Monday, 3 December 2007

Teddy bear: No picnic

Self-important Labour peer Lord Ahmed is delighted to be returning to a hero's welcome after rescuing the innocent teddy bear teacher Gillian Gibbons from spending another six days in what was, by all accounts, an unusually comfortable cell. Thanks to his intervention, and that of the even more self-publicising Tory Baroness Warsi, Mrs Gibbons will shortly be in the arms of her family (and no doubt an exclusive newspaper deal/ TV interview/ film rights: My Week in Hell), a whole week early. Sadly, her release does nothing for the people of Darfur or the almost completely forgotten victims of the Khartoum regime's war in the south.

Still, it's a great victory for common sense and moderation and a defeat for the Islamic Offence Industry. Or is it?

As part of the deal, Mrs Gibbons issued an obviously heartfelt but rather OTT apology for her outrageous action in letting her children choose a popular boy's name for their class bear.

"I have great respect for the Islamic religion and would not knowingly offend anyone and I am sorry if I caused any distress," it ran.

She is sorry if she caused distress? The only distress that I'm aware of was caused to Mrs Gibbons and her family by the Sudanese authorities and assorted religious nutcases, whose mock-outrage last Friday did so much to confirm people's impression of Islam as an enlightened and tolerant faith.

To their credit, of course, the leading Muslim figures in Britain have been unusually forthright in their criticism of the Sudanese decision. Although since the case threatened to make Islam a laughing stock, there wasn't much else they could have done. (Though I prefer the more imaginative gesture of Canadian Muslims who sent teddy bears to the Sudanese ambassador.) Still, their attitude was an improvement on that of the usual white liberal self-haters, who lost little time in criticising Gibbons for her failure sufficiently to accommodate herself to the local culture. Appeaser in Chief Rowan Williams somehow managed to criticise the sentence, but only as "an absurdly disproportionate response to what is at worst a cultural faux pas". Disproportionate, eh? I wonder what a proportionate response should have been? Since none of the children's parents were actually offended (the complaint came from a disgruntled ex-employee) it's hard to view the "local culture" as quite as monolithic and cretinous as such "liberals" seem to believe.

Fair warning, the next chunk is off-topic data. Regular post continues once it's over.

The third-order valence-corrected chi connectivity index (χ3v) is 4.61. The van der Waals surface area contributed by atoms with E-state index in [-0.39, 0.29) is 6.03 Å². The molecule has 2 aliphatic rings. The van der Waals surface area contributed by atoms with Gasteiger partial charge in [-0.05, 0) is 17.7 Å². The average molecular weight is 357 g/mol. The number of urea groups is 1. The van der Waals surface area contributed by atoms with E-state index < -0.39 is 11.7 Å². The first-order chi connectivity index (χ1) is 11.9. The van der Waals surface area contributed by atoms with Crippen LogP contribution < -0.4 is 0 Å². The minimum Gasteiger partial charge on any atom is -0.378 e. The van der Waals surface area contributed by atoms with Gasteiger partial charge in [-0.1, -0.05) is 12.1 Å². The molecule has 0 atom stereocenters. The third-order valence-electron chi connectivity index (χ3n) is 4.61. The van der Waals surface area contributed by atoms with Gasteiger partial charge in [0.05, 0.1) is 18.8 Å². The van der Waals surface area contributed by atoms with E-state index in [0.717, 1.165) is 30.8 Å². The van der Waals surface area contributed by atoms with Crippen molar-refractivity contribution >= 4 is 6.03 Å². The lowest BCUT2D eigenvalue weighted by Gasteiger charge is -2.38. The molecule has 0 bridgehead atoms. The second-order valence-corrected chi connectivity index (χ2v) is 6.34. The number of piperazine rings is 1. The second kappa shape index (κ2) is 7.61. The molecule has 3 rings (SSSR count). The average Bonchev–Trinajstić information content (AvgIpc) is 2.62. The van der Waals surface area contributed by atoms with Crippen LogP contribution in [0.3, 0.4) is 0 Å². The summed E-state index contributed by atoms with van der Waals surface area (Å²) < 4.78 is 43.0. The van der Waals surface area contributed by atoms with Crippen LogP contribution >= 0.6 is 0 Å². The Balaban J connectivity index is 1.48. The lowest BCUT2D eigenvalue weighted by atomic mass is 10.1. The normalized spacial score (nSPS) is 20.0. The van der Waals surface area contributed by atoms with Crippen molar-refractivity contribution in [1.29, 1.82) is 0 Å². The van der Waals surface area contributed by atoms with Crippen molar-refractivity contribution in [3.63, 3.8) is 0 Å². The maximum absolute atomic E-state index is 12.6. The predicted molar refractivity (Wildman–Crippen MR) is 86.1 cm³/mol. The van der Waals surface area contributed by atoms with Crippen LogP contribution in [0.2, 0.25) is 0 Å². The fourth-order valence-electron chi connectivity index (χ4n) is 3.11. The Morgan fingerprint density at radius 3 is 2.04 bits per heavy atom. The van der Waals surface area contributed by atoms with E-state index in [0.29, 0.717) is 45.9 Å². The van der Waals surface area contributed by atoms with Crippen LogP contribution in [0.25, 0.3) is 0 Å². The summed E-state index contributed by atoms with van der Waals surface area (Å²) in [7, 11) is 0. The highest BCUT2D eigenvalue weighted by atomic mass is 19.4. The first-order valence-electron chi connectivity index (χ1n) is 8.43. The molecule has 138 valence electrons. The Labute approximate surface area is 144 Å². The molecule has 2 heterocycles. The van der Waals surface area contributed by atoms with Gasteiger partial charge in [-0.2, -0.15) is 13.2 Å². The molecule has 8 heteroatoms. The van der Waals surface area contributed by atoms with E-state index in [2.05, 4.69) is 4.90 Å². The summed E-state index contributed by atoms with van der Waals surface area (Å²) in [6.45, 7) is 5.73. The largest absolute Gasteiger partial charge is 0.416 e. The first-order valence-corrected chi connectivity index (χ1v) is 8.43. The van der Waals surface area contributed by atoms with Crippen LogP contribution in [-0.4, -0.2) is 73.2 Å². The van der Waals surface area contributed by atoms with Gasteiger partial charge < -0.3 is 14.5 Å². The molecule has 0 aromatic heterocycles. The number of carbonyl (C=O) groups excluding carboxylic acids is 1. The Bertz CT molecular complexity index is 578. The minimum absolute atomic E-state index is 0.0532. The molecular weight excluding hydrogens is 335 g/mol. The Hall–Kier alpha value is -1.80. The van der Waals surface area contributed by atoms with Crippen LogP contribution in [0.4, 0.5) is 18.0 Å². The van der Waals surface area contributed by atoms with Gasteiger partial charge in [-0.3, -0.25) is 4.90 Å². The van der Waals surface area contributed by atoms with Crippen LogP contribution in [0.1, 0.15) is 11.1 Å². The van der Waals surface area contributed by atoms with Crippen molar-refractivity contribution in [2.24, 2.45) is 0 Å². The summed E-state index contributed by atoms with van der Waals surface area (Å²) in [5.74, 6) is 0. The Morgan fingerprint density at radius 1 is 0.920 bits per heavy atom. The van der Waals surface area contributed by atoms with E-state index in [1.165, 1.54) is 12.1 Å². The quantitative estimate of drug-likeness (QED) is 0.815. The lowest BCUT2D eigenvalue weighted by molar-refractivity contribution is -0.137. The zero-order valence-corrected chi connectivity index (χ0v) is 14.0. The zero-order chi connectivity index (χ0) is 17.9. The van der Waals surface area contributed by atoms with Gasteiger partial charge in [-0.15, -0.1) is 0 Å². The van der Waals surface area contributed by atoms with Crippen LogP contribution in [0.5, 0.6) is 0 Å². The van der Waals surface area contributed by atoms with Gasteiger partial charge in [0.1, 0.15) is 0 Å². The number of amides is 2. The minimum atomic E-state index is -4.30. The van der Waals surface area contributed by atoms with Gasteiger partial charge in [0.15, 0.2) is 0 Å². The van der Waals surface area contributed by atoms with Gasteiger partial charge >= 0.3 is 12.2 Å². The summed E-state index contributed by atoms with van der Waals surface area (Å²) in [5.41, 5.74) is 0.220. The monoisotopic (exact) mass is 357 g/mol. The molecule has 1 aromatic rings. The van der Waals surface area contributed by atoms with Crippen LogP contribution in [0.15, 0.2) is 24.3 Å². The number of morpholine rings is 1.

Here's an extract from Lord Ahmed's careful, slyly insinuating statement:

"This is a case which is an unfortunate, unintentional, innocent misunderstanding, and as British Muslim parliamentarians we, Baroness Warsi and myself, we feel proud that we've been able to secure Gillian Gibbons's release."

This is the same Lord Ahmed who, a few months ago, made such an ass of himself over Salman Rushdie's knighthood. In an interview with Le Figaro, he absurdly compared Rushdie to the perpetrators of 9/11. "What would one say if the Saudi or Afghan governments honoured the martyrs of the September 11 attacks on the United States?" he asked. Martyrs! So Ahmed's stress on "innocent misunderstanding" is pointed. It's one thing for Rushdie to consciously write a provocative book: he deserves anything he gets, presumably, up to and including Khomeini's fatwa. But Gillian Gibbons was "innocent".

Of course, no-one is likely to run out into the streets of Khartoum and shout "Mohammed was a war-mongering paedophile, and rather too fond of his camel." But the notion that offending Islam is only acceptable if it's "unintentional" hardly bodes well for the future of free speech.